What I Wish I Could Say To My Husband Who Died Suddenly

Leslie Blanchard

You know how the freshly-widowed always seem to mention how difficult it is to deal with their husband’s clothes after they’re gone? I guess because the scents and textures remind them so intensely of their dearly departed…

I didn’t actually experience that. A few days after you died, I ventured into your closet and tried to find you, but you weren’t there.

I couldn’t figure out why. I went in totally prepared with a gigantic box of tissues. Perhaps it’s because you didn’t smell like anything in particular. That’s when it occurred to me that you didn’t have a “signature scent.” You didn’t wear cologne or aftershave like my dad, nor did you have any kind of strong soapy smell.

We both know 20 years immersed in dirty diapers entirely eradicated my sense of smell, but you’d think, at the very least, I could’ve garnered a whiff of your Safeguard for the love of God and the emotional moment I was trying to have for myself.

I stood there inhaling and exhaling deeply like I was in a yoga class or attending one of those lamaze classes you teased me about. (You always claimed they were pointless because I always ended up begging shamelessly for the epidural.) But since there are no epidurals offered widows during the mourning process, those clever breathing techniques came in pretty damn clutch.

But once I lost you, I could never again smell you.

As for your general attire, you mostly wore black mock-turtlenecks or button-down oxfords, inspiring your young work protégées to lovingly refer to such as “The Jim Uniform.”

You questioned me one day a few months ago whether or not I thought you were “fashionable.” After I chuckled inside a little bit, I assured you that you were the “Clint Eastwood/Al Pacino-type” and your rugged brand of masculinity transcended mere attire.

Basically assuring you that you were so incredibly sexy that no one had a chance to even notice what you were wearing.

So, when the time came, I took another deep breath, marched right into your closet like the brave woman I am and boxed up all your clothes. Remember what our toddlers used to say?

“I did it all byself!”

I knew you wouldn’t have wanted anyone else in your closet. I set aside a few things for your boys and then, as you would’ve put it, I “handled–up on business.”

But, dude… our Spring Break trip to Louisiana last week — that was a different matter altogether…

From the second I walked off the plane and into the airport in New Orleans, it felt like I was stepping back into you.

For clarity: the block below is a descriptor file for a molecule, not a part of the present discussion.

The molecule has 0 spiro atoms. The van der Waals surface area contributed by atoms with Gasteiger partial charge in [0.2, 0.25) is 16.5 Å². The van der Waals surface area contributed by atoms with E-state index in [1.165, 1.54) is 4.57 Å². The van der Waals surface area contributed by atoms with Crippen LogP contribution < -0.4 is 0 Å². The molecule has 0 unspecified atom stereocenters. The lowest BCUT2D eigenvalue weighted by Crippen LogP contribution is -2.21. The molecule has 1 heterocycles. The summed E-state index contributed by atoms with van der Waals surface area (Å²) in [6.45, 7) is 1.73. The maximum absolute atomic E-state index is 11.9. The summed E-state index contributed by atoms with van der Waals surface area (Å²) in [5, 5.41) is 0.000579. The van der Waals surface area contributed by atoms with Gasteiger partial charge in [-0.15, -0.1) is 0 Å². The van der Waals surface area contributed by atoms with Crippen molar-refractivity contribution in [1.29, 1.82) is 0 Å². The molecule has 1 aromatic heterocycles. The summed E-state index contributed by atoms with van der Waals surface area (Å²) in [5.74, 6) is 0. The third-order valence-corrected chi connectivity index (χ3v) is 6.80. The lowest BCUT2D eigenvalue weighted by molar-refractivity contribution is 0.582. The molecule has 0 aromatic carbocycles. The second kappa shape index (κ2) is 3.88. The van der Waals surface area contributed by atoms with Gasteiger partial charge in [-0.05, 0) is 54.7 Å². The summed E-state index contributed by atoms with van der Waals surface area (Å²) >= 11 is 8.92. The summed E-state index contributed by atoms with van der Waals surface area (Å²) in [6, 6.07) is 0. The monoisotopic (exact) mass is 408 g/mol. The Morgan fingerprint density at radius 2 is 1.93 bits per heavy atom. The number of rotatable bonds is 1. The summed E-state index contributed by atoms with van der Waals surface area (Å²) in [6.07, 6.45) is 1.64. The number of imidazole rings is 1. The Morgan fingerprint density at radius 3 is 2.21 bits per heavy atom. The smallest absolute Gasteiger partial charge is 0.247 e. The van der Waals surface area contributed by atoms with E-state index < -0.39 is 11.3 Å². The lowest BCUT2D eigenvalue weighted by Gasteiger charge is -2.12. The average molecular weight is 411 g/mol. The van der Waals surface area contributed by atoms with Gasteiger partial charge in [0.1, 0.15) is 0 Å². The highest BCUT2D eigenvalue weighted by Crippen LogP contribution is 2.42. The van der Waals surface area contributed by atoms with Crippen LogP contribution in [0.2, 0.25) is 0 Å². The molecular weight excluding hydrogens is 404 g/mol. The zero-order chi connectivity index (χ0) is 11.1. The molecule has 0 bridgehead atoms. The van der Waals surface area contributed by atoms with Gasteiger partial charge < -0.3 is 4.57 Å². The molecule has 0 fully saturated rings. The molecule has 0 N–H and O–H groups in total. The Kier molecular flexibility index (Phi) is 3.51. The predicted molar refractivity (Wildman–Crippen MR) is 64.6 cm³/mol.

The Jim-ness was as thick as the humid air down there — you could cut it with a knife.

We crossed over the Bonne Carre Spillway on our way into Baton Rouge. It’s open right now, by the way, to keep the Mississippi River from flooding New Orleans. (Ever the goal.) The water was rushing with focused determination. It had somewhere to go.

(Just like you.)

In fact, the whole place was a remarkable study in contradiction and contrast. Power and urgency versus laid-back languidity.

(Just like you.)

The entire week was a full-on assault of my senses and my heart.

(Just like you.)

The music and the moss-draped trees.

The food and the accents.

The purple and the gold.

The waterways and the Creole people.

The streets over by LSU and on the other side of town by your parents’ house reminded me of all the hours we whiled away when we thought we had all of eternity out in front of us. We just cruised around in your car as teens — our old stomping grounds, as they say. Where it all began.

Going nowhere and everywhere at the same time.

When my dad was transferred from Dallas to Louisiana, I was only 15. I crossed the Texas-Louisiana state line in the backseat of my parents’ Cadillac, pouting up a storm. Entirely unaware my Cajun Prince awaited. Convinced my life was over.

But, of course, it was only just beginning. I met you about two years later. And, even though we left Louisiana on the day we were married and never officially “lived” there again, it was always your home.

Which, by virtue of unwavering devotion, made it my home.

On our last day there, I saw to it that your son made it down to the Quarter for some oysters and seafood gumbo. It cost me $150 in Uber surge fees. Worth every penny.

We took a quick stroll over to the levy to pay our respects to “Old Man River.” I attempted to turn it into a brief history lesson on the majesty of this fine port city. But it was pretty obvious by the disinterest on our son’s face that Louisiana’s significant historical contribution to the trade and commerce of this great nation wasn’t what captured the attention of a 17-year-old-boy in the French Quarter.

Maybe I’ll try again in 20 years.

Three hours and another $75 Uber dollars later we were sitting on the tarmac waiting for our plane to depart New Orleans International Airport.

They call New Orleans “The Big Easy,” and maybe that’s true most of the time. For us, it was a bittersweet homecoming: healing and necessary. But, I could’ve used that box of tissues from your closet and was pretty grateful for my focused and disciplined breathing abilities.

Because you might not have had a “signature scent,” but you definitely had a “signature place” and it wasn’t all that easy.